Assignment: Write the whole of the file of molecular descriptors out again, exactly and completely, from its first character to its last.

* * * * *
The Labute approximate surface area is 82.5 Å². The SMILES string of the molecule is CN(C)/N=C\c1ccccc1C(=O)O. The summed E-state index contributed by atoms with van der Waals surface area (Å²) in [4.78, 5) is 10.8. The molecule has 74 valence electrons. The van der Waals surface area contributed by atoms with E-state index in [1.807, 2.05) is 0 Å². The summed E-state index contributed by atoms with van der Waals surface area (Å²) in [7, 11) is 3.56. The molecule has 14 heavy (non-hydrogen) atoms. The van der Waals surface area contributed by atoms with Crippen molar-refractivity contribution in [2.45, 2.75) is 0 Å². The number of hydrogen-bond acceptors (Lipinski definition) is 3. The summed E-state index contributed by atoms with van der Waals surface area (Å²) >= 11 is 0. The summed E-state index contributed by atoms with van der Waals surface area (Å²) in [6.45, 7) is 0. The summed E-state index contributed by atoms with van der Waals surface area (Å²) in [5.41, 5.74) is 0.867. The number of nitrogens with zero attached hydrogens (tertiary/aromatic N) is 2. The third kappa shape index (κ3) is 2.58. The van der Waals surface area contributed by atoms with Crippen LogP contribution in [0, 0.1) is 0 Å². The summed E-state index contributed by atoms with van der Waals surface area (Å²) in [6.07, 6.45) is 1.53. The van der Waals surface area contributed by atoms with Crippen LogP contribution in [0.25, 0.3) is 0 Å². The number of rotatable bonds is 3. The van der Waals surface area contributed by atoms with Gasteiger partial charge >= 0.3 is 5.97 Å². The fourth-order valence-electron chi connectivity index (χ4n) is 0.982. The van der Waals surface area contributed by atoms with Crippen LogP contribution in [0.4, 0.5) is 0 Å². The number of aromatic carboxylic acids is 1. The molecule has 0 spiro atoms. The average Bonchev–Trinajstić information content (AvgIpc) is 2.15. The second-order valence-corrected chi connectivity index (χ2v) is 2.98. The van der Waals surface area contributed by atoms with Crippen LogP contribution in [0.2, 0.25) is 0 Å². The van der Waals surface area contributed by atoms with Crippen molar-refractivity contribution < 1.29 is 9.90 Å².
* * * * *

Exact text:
The Labute approximate surface area is 82.5 Å². The SMILES string of the molecule is CN(C)/N=C\c1ccccc1C(=O)O. The summed E-state index contributed by atoms with van der Waals surface area (Å²) in [4.78, 5) is 10.8. The molecule has 74 valence electrons. The van der Waals surface area contributed by atoms with E-state index in [1.807, 2.05) is 0 Å². The summed E-state index contributed by atoms with van der Waals surface area (Å²) in [7, 11) is 3.56. The molecule has 14 heavy (non-hydrogen) atoms. The van der Waals surface area contributed by atoms with Crippen molar-refractivity contribution in [2.45, 2.75) is 0 Å². The number of hydrogen-bond acceptors (Lipinski definition) is 3. The summed E-state index contributed by atoms with van der Waals surface area (Å²) >= 11 is 0. The summed E-state index contributed by atoms with van der Waals surface area (Å²) in [6.45, 7) is 0. The summed E-state index contributed by atoms with van der Waals surface area (Å²) in [5.41, 5.74) is 0.867. The number of nitrogens with zero attached hydrogens (tertiary/aromatic N) is 2. The third kappa shape index (κ3) is 2.58. The van der Waals surface area contributed by atoms with Crippen LogP contribution in [0, 0.1) is 0 Å². The summed E-state index contributed by atoms with van der Waals surface area (Å²) in [6.07, 6.45) is 1.53. The van der Waals surface area contributed by atoms with Crippen LogP contribution in [0.25, 0.3) is 0 Å². The number of rotatable bonds is 3. The van der Waals surface area contributed by atoms with Gasteiger partial charge >= 0.3 is 5.97 Å². The fourth-order valence-electron chi connectivity index (χ4n) is 0.982. The van der Waals surface area contributed by atoms with Crippen LogP contribution in [0.4, 0.5) is 0 Å². The number of aromatic carboxylic acids is 1. The molecule has 0 spiro atoms. The average Bonchev–Trinajstić information content (AvgIpc) is 2.15. The second-order valence-corrected chi connectivity index (χ2v) is 2.98. The van der Waals surface area contributed by atoms with Crippen LogP contribution in [0.2, 0.25) is 0 Å². The van der Waals surface area contributed by atoms with Crippen molar-refractivity contribution < 1.29 is 9.90 Å².